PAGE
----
After Italy, France fears it's next for debt crisis
President Nicolas Sarkozy is not ready to admit it, but France has begun to fear that it will be next in the markets' firing line as the debt crisis spreads from Greece and Italy.world Updated: Nov 13, 2011 08:56 IST
President Nicolas Sarkozy is not ready to admit it, but France has begun to fear that it will be next in the markets' firing line as the debt crisis spreads from Greece and Italy.
The ratings agency Standard and Poor's gave Paris a jolt on Thursday, announcing "in error" it had downgraded France's credit worthiness. It withdrew the statement, but other signs of trouble are mounting.
The "spread" or gap between French and German 10-year bond yields has never been higher, as investors skip over France and invest in its safer neighbour, and the government's borrowing costs are rising.
France now pays 3.46% interest on its bonds, more than twice as much as Germany, although still around half as much as Italy does -- for now.
At stake is France's coveted "AAA" credit rating, any downgrade would be a humiliation for Sarkozy six months before he is due to seek re-election, and a blow for European leaders in their battle to save the euro.
"After Greece and Italy, France?" worried Le Monde's Friday headline, over a stark graphic showing France's 1.7 trillion euro debt just short of Italy's 1.9 trillion and dwarfing Europe's trillion-euro bail-out fund.
This week Sarkozy scrambled to promise a second round of austerity measures, but Brussels was quick to call them insufficient, markets were unimpressed and some believe the crisis is already here.
"Let's not have any illusions. On the markets French debt has already lost its AAA," said Jacques Attali, advisor to former president Francois Mitterrand and former head of the European Bank for Reconstruction and Development.
"When we see the state's borrowing costs over 10 years and the direction of the Franco-German spread, French debt is treated as AA," he said, judging the government's latest austerity programme "obviously insufficient."
The French government is still officially hoping for one percent growth next year, but the European Commission is more pessimistic, predicting only 0.6 percent, which would make it tough to meet debt reduction targets.
"Concerning 2013, further measures will be needed in order that excessive deficit is corrected," the commission's Economic Affairs chief Olli Rehn warned on Thursday, after studying the French austerity plan.
In the run up to what promises to be a difficult re-election battle, it is hard to see what Sarkozy might be able to cut -- and his budget minister, Valerie Pecresse -- insists there will be no new austerity package.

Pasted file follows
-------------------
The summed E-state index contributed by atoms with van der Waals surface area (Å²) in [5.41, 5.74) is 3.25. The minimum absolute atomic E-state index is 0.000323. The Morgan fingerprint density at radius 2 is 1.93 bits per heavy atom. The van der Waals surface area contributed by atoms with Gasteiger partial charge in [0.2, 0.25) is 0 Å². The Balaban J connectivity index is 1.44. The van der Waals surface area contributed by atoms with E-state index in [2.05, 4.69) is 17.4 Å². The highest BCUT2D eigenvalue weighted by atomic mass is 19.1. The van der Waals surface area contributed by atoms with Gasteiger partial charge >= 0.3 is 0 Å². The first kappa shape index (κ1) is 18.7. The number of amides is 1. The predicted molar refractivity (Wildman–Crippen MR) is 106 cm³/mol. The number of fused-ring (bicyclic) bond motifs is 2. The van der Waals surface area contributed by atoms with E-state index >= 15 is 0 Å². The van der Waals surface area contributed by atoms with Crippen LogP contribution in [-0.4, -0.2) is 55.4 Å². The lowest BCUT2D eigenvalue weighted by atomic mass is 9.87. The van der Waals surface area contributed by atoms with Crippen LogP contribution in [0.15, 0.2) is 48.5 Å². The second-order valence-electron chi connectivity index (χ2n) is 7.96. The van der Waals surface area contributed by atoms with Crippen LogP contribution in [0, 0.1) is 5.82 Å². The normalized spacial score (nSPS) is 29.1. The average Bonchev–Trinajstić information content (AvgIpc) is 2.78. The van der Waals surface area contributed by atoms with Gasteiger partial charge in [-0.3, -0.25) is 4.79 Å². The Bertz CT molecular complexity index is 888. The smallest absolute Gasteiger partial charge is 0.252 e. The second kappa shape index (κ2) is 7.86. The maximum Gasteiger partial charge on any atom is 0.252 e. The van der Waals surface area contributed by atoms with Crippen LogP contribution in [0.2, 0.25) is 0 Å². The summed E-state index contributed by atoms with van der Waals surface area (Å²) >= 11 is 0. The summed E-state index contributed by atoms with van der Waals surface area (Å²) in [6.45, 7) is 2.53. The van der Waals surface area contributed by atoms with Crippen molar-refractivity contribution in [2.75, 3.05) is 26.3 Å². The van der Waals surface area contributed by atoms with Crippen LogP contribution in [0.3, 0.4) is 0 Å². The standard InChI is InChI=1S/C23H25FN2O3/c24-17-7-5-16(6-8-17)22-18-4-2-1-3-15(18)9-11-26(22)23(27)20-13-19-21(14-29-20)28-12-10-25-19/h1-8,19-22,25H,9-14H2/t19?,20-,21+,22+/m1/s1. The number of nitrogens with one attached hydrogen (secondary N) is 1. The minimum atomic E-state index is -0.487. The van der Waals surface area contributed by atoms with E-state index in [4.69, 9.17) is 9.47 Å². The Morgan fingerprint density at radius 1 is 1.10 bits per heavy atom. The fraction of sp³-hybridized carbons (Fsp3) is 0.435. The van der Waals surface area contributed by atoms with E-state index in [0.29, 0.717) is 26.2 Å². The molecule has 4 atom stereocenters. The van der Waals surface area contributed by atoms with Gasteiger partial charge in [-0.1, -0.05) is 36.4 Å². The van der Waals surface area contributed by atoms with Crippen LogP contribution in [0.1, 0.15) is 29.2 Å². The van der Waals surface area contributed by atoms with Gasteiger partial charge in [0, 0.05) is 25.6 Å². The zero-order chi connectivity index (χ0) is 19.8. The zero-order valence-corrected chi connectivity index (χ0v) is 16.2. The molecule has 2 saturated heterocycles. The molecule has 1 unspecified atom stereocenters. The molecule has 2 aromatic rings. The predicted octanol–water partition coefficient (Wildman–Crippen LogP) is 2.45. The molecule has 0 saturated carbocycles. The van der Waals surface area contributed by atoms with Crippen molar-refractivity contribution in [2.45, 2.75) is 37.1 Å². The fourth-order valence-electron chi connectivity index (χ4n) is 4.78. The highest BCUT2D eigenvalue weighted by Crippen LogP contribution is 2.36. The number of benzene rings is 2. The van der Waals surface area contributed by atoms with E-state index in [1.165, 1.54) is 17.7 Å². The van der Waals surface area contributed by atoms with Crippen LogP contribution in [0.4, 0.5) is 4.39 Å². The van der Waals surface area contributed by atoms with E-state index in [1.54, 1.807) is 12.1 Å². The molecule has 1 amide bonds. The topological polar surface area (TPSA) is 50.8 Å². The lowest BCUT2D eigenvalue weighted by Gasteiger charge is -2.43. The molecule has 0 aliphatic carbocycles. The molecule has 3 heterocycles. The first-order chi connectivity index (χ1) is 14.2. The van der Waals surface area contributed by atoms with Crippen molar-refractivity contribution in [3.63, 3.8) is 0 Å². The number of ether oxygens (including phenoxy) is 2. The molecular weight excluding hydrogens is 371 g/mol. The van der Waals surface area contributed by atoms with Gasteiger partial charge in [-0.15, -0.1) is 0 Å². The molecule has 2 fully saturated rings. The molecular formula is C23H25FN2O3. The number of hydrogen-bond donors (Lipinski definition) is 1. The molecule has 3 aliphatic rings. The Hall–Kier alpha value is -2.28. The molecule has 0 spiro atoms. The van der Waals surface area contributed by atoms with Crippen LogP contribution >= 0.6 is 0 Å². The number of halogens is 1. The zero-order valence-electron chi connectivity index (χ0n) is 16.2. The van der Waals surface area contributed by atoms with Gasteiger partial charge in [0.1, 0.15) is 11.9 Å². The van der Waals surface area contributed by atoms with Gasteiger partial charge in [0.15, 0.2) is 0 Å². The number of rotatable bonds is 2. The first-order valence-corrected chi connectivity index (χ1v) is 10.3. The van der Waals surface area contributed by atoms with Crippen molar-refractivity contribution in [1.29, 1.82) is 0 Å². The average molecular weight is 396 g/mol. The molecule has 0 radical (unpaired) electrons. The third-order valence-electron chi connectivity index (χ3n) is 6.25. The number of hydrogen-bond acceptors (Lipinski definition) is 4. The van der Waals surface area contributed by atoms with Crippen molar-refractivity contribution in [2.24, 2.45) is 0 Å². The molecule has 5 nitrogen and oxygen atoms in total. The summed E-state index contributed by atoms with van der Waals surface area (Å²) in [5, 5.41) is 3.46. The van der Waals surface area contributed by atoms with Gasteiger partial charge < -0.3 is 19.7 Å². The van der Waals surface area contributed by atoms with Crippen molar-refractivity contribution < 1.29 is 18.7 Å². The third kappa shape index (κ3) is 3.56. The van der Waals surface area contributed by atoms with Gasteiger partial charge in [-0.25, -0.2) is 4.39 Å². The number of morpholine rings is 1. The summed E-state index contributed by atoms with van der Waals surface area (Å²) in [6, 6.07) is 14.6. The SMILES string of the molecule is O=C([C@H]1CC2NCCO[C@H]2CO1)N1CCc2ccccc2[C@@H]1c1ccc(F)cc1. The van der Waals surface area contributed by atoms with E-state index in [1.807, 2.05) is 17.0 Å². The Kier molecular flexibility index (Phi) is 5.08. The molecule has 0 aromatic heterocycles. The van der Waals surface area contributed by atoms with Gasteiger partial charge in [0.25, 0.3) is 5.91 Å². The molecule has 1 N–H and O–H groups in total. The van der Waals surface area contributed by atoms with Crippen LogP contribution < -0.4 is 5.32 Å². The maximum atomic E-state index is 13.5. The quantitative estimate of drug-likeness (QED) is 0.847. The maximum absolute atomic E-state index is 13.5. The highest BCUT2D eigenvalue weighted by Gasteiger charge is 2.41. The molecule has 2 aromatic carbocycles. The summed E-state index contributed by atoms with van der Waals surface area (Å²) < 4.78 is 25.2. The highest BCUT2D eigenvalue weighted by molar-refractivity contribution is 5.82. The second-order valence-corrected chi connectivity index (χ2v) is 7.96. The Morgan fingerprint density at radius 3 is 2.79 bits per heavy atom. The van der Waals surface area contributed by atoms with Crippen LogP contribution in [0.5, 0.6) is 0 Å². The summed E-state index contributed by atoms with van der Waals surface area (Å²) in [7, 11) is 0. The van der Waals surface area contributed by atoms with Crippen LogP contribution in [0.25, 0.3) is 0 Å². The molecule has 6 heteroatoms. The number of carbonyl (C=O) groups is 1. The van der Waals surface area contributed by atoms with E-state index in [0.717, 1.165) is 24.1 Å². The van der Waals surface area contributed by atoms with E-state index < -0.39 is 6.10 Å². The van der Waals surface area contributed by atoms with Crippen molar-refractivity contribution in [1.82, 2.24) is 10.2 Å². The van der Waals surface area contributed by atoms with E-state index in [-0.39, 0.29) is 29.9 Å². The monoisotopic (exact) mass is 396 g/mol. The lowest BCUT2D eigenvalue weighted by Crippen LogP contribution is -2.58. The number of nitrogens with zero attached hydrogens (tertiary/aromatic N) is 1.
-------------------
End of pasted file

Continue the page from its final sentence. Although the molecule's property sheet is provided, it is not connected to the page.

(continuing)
The last one, announced Monday, added seven billion euros in cuts or new revenue to the budget, following a 12-billion-euro plan announced in August.
Sarkozy's most dangerous opponent, Socialist candidate Francois Hollande, has accused Sarkozy of adding 500 billion to France's debts during his five year term with tax giveaways to big business and the rich.
On Friday, out campaigning, Hollande denounced Sarkozy's economic record and warned that "the markets have already anticipated" a French downgrade.
The right, in turn, denounces Hollande's spending plans -- which are limited by the situation but include hiring 60,000 teachers -- as "ruinous".
Polls show the debt and the economy top voters' concerns and, despite a recent small surge in support for Sarkozy, predict a clear Hollande win.
Meanwhile, France's position can not be divorced from that of the wider eurozone, where political and economic crises in Greece and Italy and stalling growth everywhere have called into question the single currency itself.
Unlike Italy, where much of the government's debt is held by domestic investors, France borrows much of its government money from abroad, making it more vulnerable to international market sentiment.
And French banks are holding tens of billions of euros in Italian debt -- any repeat in Rome of a Greek-style partial default would hit the sector hard and strain the ability of Europe's bail-out fund to keep it afloat.
Sarkozy and his ally Chancellor Angela Merkel of Germany have been forced to defend the project once again this week, after reports that officials are quietly drawing up contingency plans for the break-up of the zone.
The French leader was back at the tribune on Friday, warning that the collapse of the European Union could endanger peace on the continent.
"In this global crisis we must find the strength, the energy and the courage to maintain France as one of the great nations of this world and one of the first in Europe," he said.